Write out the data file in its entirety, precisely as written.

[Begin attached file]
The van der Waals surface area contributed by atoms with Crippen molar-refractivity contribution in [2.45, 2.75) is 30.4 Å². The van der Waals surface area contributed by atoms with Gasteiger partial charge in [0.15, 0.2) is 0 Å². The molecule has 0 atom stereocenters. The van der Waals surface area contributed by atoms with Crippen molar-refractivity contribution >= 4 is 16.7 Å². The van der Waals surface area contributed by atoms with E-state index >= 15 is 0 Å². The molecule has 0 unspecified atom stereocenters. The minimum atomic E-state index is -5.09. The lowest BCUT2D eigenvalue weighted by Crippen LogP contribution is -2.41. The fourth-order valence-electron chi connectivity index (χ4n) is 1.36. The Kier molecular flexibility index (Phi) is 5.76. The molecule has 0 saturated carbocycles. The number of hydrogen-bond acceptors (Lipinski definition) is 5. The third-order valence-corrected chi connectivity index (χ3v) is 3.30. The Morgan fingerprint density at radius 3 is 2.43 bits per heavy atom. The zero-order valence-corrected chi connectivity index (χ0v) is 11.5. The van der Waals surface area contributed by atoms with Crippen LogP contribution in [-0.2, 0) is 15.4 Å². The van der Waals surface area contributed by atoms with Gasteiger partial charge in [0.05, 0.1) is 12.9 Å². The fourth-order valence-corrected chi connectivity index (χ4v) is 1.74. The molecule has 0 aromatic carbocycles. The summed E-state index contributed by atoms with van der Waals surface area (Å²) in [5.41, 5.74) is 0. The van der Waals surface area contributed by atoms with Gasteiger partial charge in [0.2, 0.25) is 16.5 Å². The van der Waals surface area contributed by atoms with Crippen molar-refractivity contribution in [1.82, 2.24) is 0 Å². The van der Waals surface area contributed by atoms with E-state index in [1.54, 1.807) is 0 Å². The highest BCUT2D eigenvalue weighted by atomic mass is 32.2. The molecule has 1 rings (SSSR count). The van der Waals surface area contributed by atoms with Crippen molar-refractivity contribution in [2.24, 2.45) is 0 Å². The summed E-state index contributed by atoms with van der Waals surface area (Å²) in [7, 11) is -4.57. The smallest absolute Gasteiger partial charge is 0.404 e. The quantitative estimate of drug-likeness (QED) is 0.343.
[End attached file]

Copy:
The van der Waals surface area contributed by atoms with Crippen molar-refractivity contribution in [2.45, 2.75) is 30.4 Å². The van der Waals surface area contributed by atoms with Gasteiger partial charge in [0.15, 0.2) is 0 Å². The molecule has 0 atom stereocenters. The van der Waals surface area contributed by atoms with Crippen molar-refractivity contribution >= 4 is 16.7 Å². The van der Waals surface area contributed by atoms with E-state index >= 15 is 0 Å². The molecule has 0 unspecified atom stereocenters. The minimum atomic E-state index is -5.09. The lowest BCUT2D eigenvalue weighted by Crippen LogP contribution is -2.41. The fourth-order valence-electron chi connectivity index (χ4n) is 1.36. The Kier molecular flexibility index (Phi) is 5.76. The molecule has 0 saturated carbocycles. The number of hydrogen-bond acceptors (Lipinski definition) is 5. The third-order valence-corrected chi connectivity index (χ3v) is 3.30. The Morgan fingerprint density at radius 3 is 2.43 bits per heavy atom. The zero-order valence-corrected chi connectivity index (χ0v) is 11.5. The van der Waals surface area contributed by atoms with Crippen LogP contribution in [-0.2, 0) is 15.4 Å². The van der Waals surface area contributed by atoms with Gasteiger partial charge in [0.05, 0.1) is 12.9 Å². The fourth-order valence-corrected chi connectivity index (χ4v) is 1.74. The molecule has 0 aromatic carbocycles. The summed E-state index contributed by atoms with van der Waals surface area (Å²) in [5.41, 5.74) is 0. The van der Waals surface area contributed by atoms with Gasteiger partial charge in [0.2, 0.25) is 16.5 Å². The van der Waals surface area contributed by atoms with Crippen molar-refractivity contribution in [1.82, 2.24) is 0 Å². The van der Waals surface area contributed by atoms with E-state index in [1.54, 1.807) is 0 Å². The highest BCUT2D eigenvalue weighted by atomic mass is 32.2. The molecule has 1 rings (SSSR count). The van der Waals surface area contributed by atoms with Crippen molar-refractivity contribution in [2.24, 2.45) is 0 Å². The summed E-state index contributed by atoms with van der Waals surface area (Å²) in [7, 11) is -4.57. The smallest absolute Gasteiger partial charge is 0.404 e. The quantitative estimate of drug-likeness (QED) is 0.343.